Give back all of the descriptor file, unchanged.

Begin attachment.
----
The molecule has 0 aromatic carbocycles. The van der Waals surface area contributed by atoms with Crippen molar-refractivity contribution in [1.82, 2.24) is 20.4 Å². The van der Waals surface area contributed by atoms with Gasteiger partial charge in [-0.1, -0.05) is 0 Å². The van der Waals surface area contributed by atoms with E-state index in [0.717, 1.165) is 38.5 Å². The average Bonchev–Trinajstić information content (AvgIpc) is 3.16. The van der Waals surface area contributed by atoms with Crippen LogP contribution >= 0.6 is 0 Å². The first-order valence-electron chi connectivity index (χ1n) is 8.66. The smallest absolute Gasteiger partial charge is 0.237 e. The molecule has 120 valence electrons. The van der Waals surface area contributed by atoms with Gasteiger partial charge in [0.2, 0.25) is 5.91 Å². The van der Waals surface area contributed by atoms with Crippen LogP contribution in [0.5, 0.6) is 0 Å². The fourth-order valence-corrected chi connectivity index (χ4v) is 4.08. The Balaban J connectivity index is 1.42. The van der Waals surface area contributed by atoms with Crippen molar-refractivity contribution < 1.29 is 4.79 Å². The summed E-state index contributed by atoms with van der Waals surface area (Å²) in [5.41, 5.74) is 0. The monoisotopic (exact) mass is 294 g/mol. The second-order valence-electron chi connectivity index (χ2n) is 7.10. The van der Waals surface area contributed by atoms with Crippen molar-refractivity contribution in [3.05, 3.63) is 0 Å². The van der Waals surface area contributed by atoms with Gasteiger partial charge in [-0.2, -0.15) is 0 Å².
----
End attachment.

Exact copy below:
The molecule has 0 aromatic carbocycles. The van der Waals surface area contributed by atoms with Crippen molar-refractivity contribution in [1.82, 2.24) is 20.4 Å². The van der Waals surface area contributed by atoms with Gasteiger partial charge in [-0.1, -0.05) is 0 Å². The van der Waals surface area contributed by atoms with E-state index in [0.717, 1.165) is 38.5 Å². The average Bonchev–Trinajstić information content (AvgIpc) is 3.16. The van der Waals surface area contributed by atoms with Crippen LogP contribution >= 0.6 is 0 Å². The first-order valence-electron chi connectivity index (χ1n) is 8.66. The smallest absolute Gasteiger partial charge is 0.237 e. The molecule has 120 valence electrons. The van der Waals surface area contributed by atoms with Gasteiger partial charge in [0.2, 0.25) is 5.91 Å². The van der Waals surface area contributed by atoms with Crippen LogP contribution in [0.5, 0.6) is 0 Å². The fourth-order valence-corrected chi connectivity index (χ4v) is 4.08. The Balaban J connectivity index is 1.42. The van der Waals surface area contributed by atoms with Crippen molar-refractivity contribution < 1.29 is 4.79 Å². The summed E-state index contributed by atoms with van der Waals surface area (Å²) in [5.41, 5.74) is 0. The monoisotopic (exact) mass is 294 g/mol. The second-order valence-electron chi connectivity index (χ2n) is 7.10. The van der Waals surface area contributed by atoms with Crippen molar-refractivity contribution in [3.05, 3.63) is 0 Å². The van der Waals surface area contributed by atoms with Gasteiger partial charge in [-0.2, -0.15) is 0 Å².